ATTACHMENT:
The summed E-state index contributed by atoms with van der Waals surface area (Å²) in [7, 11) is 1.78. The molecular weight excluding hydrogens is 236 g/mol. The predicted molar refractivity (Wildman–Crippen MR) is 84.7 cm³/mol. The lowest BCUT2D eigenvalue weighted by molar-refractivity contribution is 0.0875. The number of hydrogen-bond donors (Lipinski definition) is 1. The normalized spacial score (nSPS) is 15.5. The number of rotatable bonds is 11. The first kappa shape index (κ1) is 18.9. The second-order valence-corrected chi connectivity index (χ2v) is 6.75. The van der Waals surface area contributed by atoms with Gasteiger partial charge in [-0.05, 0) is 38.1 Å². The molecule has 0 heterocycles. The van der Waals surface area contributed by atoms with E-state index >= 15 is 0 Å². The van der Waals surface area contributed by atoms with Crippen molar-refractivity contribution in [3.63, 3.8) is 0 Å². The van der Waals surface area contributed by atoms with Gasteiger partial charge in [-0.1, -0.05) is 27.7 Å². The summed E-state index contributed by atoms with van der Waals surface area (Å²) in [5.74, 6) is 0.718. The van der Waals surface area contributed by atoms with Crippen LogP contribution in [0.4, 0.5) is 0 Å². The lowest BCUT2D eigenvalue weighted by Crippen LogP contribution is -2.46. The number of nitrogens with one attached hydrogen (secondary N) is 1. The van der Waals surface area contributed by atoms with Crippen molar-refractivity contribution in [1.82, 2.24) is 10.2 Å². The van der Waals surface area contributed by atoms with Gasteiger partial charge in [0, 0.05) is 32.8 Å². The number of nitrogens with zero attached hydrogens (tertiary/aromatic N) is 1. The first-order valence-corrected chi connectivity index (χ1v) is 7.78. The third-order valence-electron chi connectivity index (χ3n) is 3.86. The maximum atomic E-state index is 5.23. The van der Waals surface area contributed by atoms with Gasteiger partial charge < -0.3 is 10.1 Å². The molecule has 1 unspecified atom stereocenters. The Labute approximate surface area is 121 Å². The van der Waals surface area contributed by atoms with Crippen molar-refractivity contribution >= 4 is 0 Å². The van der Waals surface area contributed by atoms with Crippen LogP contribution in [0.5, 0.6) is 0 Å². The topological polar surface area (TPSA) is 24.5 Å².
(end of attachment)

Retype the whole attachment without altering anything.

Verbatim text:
The summed E-state index contributed by atoms with van der Waals surface area (Å²) in [7, 11) is 1.78. The molecular weight excluding hydrogens is 236 g/mol. The predicted molar refractivity (Wildman–Crippen MR) is 84.7 cm³/mol. The lowest BCUT2D eigenvalue weighted by molar-refractivity contribution is 0.0875. The number of hydrogen-bond donors (Lipinski definition) is 1. The normalized spacial score (nSPS) is 15.5. The number of rotatable bonds is 11. The first kappa shape index (κ1) is 18.9. The second-order valence-corrected chi connectivity index (χ2v) is 6.75. The van der Waals surface area contributed by atoms with Gasteiger partial charge in [-0.05, 0) is 38.1 Å². The molecule has 0 heterocycles. The van der Waals surface area contributed by atoms with E-state index >= 15 is 0 Å². The van der Waals surface area contributed by atoms with Crippen molar-refractivity contribution in [3.63, 3.8) is 0 Å². The van der Waals surface area contributed by atoms with Gasteiger partial charge in [-0.1, -0.05) is 27.7 Å². The summed E-state index contributed by atoms with van der Waals surface area (Å²) in [5.74, 6) is 0.718. The van der Waals surface area contributed by atoms with Crippen LogP contribution in [0.4, 0.5) is 0 Å². The lowest BCUT2D eigenvalue weighted by Crippen LogP contribution is -2.46. The number of nitrogens with one attached hydrogen (secondary N) is 1. The van der Waals surface area contributed by atoms with Crippen molar-refractivity contribution in [1.82, 2.24) is 10.2 Å². The van der Waals surface area contributed by atoms with Gasteiger partial charge in [0, 0.05) is 32.8 Å². The number of nitrogens with zero attached hydrogens (tertiary/aromatic N) is 1. The first-order valence-corrected chi connectivity index (χ1v) is 7.78. The third-order valence-electron chi connectivity index (χ3n) is 3.86. The maximum atomic E-state index is 5.23. The van der Waals surface area contributed by atoms with Gasteiger partial charge < -0.3 is 10.1 Å². The molecule has 1 unspecified atom stereocenters. The Labute approximate surface area is 121 Å². The van der Waals surface area contributed by atoms with Crippen molar-refractivity contribution >= 4 is 0 Å². The van der Waals surface area contributed by atoms with Crippen LogP contribution in [0.5, 0.6) is 0 Å². The topological polar surface area (TPSA) is 24.5 Å².